Prothrombin Time : 1000758

Send ambient whole blood only if the specimen can arrive in the laboratory within 24 hours of collection. If greater than 24 hours, send frozen plasma. Frozen aliquot must remain frozen. Freeze thaw cycle will adversely affect specimen integrity.

Test Code
PT or 1000758

Alias/See Also
INR; Prothrombin Time, Plasma; Protime; PT

CPT Codes

Blue top tube, 3.2% sodium citrate. • Obtain venous blood by clean venipuncture. Avoid slow-flowing draws and/or traumatic venipunctures as either of these may result in an activated or clotted specimen. Do not use needles smaller than 23 gauge. Do not leave the tourniquet on for an extended length of time before drawing the sample. • A pilot tube (non-additive or light blue tube) before drawing coagulation specimens in light blue vacuum tubes is only necessary when using a butterfly blood collection set as this will cause reduced draw volume in the first tube. Discard the pilot tube. • Fill light blue tubes as far as vacuum will allow and mix by gentle inversion. Exact ratio of nine parts blood to one part anticoagulant must be maintained. Inadequate filling of the sample tube will alter this ratio and may lead to inaccurate results. Patients who have hematocrit values above 55 percent should have the anticoagulant adjusted to maintain the 9:1 ratio. Use the following formula to determine the amount of anticoagulant to use: [(100 – Hct) / (595 – Hct) ]* total volume = amount of anticoagulant required. • After collecting the blood, examine the tube to ensure that it is filled to within 90% of the fill line. • Note: Specimens containing heparin should not be used for coagulation studies. If possible, stop heparin therapy before the draw to avoid contamination. Heparin interferes with most clotting assays. If heparinized line must be used to obtain the sample, flush line with 5mL saline and discard the first 5 mL of blood drawn into a syringe, or 6 “dead space” volumes of the line.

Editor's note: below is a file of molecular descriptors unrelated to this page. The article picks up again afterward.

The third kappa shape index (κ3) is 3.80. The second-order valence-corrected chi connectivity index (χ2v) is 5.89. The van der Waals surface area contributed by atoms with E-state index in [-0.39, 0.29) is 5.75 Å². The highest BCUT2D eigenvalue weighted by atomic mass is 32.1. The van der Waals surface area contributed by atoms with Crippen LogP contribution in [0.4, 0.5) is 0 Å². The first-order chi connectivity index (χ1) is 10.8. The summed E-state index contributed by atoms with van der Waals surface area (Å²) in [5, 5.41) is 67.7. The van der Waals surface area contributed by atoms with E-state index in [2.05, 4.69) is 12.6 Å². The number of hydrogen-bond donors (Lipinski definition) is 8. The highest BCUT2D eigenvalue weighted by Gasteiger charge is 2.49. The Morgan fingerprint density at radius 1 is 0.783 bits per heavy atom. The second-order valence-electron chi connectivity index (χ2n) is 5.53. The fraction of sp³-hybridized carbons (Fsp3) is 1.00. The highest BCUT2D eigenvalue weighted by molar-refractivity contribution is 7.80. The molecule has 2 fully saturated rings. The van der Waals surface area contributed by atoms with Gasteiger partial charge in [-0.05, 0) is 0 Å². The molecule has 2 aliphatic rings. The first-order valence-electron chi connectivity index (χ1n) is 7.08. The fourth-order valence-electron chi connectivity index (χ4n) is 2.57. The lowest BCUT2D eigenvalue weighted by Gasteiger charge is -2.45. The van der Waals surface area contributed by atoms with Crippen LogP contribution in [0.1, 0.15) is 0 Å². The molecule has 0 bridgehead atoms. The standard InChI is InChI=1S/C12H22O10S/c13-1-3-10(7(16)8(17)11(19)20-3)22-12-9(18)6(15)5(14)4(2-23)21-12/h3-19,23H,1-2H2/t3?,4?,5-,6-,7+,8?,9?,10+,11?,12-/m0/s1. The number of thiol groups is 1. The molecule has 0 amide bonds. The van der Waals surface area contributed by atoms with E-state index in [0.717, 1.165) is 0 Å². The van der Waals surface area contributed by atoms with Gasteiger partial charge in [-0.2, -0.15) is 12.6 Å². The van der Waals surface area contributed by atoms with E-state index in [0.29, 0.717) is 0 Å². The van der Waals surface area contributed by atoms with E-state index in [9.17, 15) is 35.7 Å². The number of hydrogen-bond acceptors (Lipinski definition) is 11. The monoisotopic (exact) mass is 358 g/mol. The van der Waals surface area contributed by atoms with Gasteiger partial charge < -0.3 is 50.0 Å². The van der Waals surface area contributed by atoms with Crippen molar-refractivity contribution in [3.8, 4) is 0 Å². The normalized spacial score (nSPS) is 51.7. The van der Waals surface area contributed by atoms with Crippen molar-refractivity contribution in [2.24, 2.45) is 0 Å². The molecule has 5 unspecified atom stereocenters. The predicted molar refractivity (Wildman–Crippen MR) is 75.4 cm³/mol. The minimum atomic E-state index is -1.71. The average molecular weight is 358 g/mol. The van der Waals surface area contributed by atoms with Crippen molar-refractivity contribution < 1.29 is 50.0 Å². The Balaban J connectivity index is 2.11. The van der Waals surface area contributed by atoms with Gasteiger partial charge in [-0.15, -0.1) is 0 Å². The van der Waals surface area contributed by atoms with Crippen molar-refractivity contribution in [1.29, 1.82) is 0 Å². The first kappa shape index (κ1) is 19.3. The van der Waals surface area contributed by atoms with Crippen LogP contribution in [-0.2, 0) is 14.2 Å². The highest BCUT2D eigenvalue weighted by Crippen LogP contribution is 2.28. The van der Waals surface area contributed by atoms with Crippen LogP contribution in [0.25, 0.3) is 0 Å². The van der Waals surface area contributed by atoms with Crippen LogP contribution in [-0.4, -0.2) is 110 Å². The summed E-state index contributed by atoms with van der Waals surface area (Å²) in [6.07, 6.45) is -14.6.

Transport Container
Blue top whole blood (Min. 3 mL): deliver to lab at room temperature within 24 hours. If the specimen cannot arrive in the laboratory within 24 hours of collection, the specimen must be centrifuged, aliquoted, and frozen. Processing instructions: Centrifuge at a rate and speed to yield platelet poor plasma (<10,000/uL), immediately remove only the top two-thirds of the platelet-poor plasma from the specimen using a plastic-transfer pipet (use of glass-transfer pipets may result in activation and/or clotting of the plasma) and transfer citrated plasma (Min. 0.5 mL) into a standard transport tube, and freeze the aliquot.

Transport Temperature
Citrated whole blood: Ambient
Citrated plasma: Frozen

Specimen Stability
Whole blood:  Ambient: 24 hours
Plasma after separation from cells: Ambient: Unacceptable; Refrigerated: Unacceptable; Frozen: 14 days

Reject Criteria (Eg, hemolysis? Lipemia? Thaw/Other?)
Tubes not filled within 90% of the fill line will be rejected by the lab.


Setup Schedule